The NAD RP18s were pretty awesome.
They've been a naught, naughty girl and they know it. That's why they beg you to open them up and work them over.
The NAD RP18s were pretty awesome.
They've been a naught, naughty girl and they know it. That's why they beg you to open them up and work them over.
just reflecting on the meet and I hope I never forget this feeling down the line when that newbie is over everybody and every gear thanks again for organizing, for the headfi idea. Thanks to all for mentoring
First off, thanks to everyone who attended and a double thanks to those who helped to organize the meet.
I finally got some time to type up all my chicken-scratch notes about things I had a careful listen to into something something useful so here goes..
HD700 – Apex Arete and Volcano - Weiss DAC202 – Burmester CD transport
These seem to be tuned for a more "fun" consumer sort of sound. The sacrifice detail for color at both ends with thick sounding bass and peaky treble which is akin to over sharpening something in photoshop. It looks clearer and more detailed at first but a closer look reveals all the information that's been discarded. The mids are pretty lackluster for a Senn as well. The 598, 600, 650, and 800 all beat it in a smooth and natural presentation of female vocals which is something I'm picky about.
From purrin’s earlier graphs I guessed that they probably sounded like cyborg John Grados. The “form” is the same but with all the humanity (midrange lushness, most of the resonances including the ones that add more color than pain) removed and replaced with cold unfeeling machinery. I think that turned out to be correct. I like a lot of things about Grados. They make nearly everything sound exciting and can put me into an alert or energized state of mind. I just wish they didn’t have to hurt my ears so much to do it. The HD700s don’t hurt my ears like Grados do but they don’t have the same “exciting” edge to them either.
Given the price I find the technicalities also fail to impress. The soundstage and imaging make a good little brother to the HD800 but the rest of it falls significantly behind due to the added coloration and the peaky FR. The ups and downs in the treble mask quite a bit of detail. It’s the kind of thing that usually sounds impressive at first until you realize that the subtleties are missing.
Overall, I think they look, feel, and sound like they should be slotted between the 598 and the 600 and given a gimmicky "Xtreme" marketing campaign as the "cool" Senn or something.
T70 - Cowon D2+ - Leckerton UHA-4
For about 30 seconds I was really impressed with this. Sure it may have that big ~9khz spike that nearly all Beyers have and it inescapably imparts a metallic timbre to the treble but hey, I could fix that with EQ. It didn’t have the high order harmonic distortion that most other Beyers have and which makes everything else sound metallic too. That’s not fixable with EQ and it lends the T70 the most natural mids I’ve ever heard from a Beyer. Beyer’s I’ve heard from worst mids to best (from a slightly fuzzy memory) include T50p, DT880/250, DT880/600, T1, DT770 Pro 80, DT990/250, DT990/600, DT770/600, DT1350. The T70s top them all in natural midrange and seriously impinge on the territory of the better Senns.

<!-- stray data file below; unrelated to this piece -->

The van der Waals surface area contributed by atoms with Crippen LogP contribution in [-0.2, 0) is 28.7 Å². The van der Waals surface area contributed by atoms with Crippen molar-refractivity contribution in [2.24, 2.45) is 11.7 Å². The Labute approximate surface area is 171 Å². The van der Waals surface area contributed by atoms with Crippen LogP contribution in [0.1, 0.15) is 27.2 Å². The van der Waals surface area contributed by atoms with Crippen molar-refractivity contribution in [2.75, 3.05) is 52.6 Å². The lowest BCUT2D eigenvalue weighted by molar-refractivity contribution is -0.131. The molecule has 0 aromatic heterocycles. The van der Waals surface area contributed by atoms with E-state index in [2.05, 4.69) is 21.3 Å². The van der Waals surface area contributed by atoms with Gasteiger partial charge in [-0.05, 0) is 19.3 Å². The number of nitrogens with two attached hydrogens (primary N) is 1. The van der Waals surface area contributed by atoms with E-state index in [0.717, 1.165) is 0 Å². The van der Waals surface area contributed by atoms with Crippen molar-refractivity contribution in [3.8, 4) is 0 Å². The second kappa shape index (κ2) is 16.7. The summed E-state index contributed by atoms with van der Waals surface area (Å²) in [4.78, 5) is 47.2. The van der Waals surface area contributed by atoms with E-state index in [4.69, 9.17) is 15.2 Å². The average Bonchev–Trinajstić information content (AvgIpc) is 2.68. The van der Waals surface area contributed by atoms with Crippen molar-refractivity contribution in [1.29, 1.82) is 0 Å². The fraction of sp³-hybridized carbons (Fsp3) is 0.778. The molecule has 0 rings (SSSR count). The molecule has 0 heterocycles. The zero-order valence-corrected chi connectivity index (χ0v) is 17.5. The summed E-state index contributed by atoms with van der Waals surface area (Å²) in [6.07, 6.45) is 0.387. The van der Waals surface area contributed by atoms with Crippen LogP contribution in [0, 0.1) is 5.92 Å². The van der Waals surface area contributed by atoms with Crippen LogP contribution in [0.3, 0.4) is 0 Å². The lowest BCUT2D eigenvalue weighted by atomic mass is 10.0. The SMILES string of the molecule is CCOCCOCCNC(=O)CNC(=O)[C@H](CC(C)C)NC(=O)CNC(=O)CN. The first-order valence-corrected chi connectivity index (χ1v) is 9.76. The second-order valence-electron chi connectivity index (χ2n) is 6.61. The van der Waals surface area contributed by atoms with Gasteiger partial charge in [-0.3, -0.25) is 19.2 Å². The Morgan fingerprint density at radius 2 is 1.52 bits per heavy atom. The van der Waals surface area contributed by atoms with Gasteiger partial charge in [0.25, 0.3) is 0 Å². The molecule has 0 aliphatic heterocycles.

The bass was nice too. Tight and deep with more rumble than punch, just the way I like it. It also had a good sense of open-ness and space for a closed headphone. Not closed in, constricted, or claustrophobic at all. The pads were soft and comfy and they provided pretty good isolation too.
Unfortunately they also have a rather fatal flaw that keeps me from adding these to my collection since I’m always after good closed headphones. They have a very narrow and very nasty zone of ringing in the treble. I’m picky about the way female vocals are presented and the T70s are smooth, beautiful, and maybe just a bit too forward until you hit just the wrong spot. Then all of a sudden it’s an explosion at the consonant factory as harshness flies in every direction and your ears are filled with shrapnel from the shredded remains of S’s, SH’s, つ’s, and し’s. Tracks that even something as notoriously revealing as the HD800 renders with only a slight amount of harshness to remind you that the recording engineers should have taken a little more care set off this painful chain reaction in the T70s.
That’s it. Game over.
They T70s do many things better than the DT770s they replace but their flaws are also much larger than the DT770’s which have a few smaller errors of commission (slightly boomy bass, uneven bass response, a metallic tinge from it’s harmonic distortion products) instead of one giant one.
Ultrasonne Signature Pro - ODAC - O2
In person these actually look pretty good. The build has a solid feel with stiff and dense plastic and smooth joint and swivel mechanisms. Much of the outer surface is also rubberized which gives it a nice feel and prevents dreaded “cheap plastic gloss” look. It has a decent amount of isolation but as well. Noticeably more than the usual home use woodies but not as much as the T70 or DT770. They were fairly comfortable overall and bliss compared to the HFI-780s I briefly owned. The joints had the right amount of tension to stay put and in place without tons of clamp and the pads had the right amount of give to comfortably conform to my head. Since Ultrasone uses a lot of similar parts in their headphones those who have previously dismissed them for comfort might want to give the Sig Pros another try.
Sonically they were neither particularly impressive nor distasteful, but just not my style. They weren’t as open sounding as the T70s and had a bit of plasticky resonance. They feature a fairly tasteful mid bass emphasis with similarly elevated highs which weren’t overly harsh or sibilant, though they weren’t completely free of such problems either. Overall the treble had a slightly metallic timbre to it. The mids were clear and not hidden behind the rest of the spectrum but vocals just sounded “off” in an odd way. Not quite “cold” or metallic. I think something was wrong with the FR and some harmonics were missing.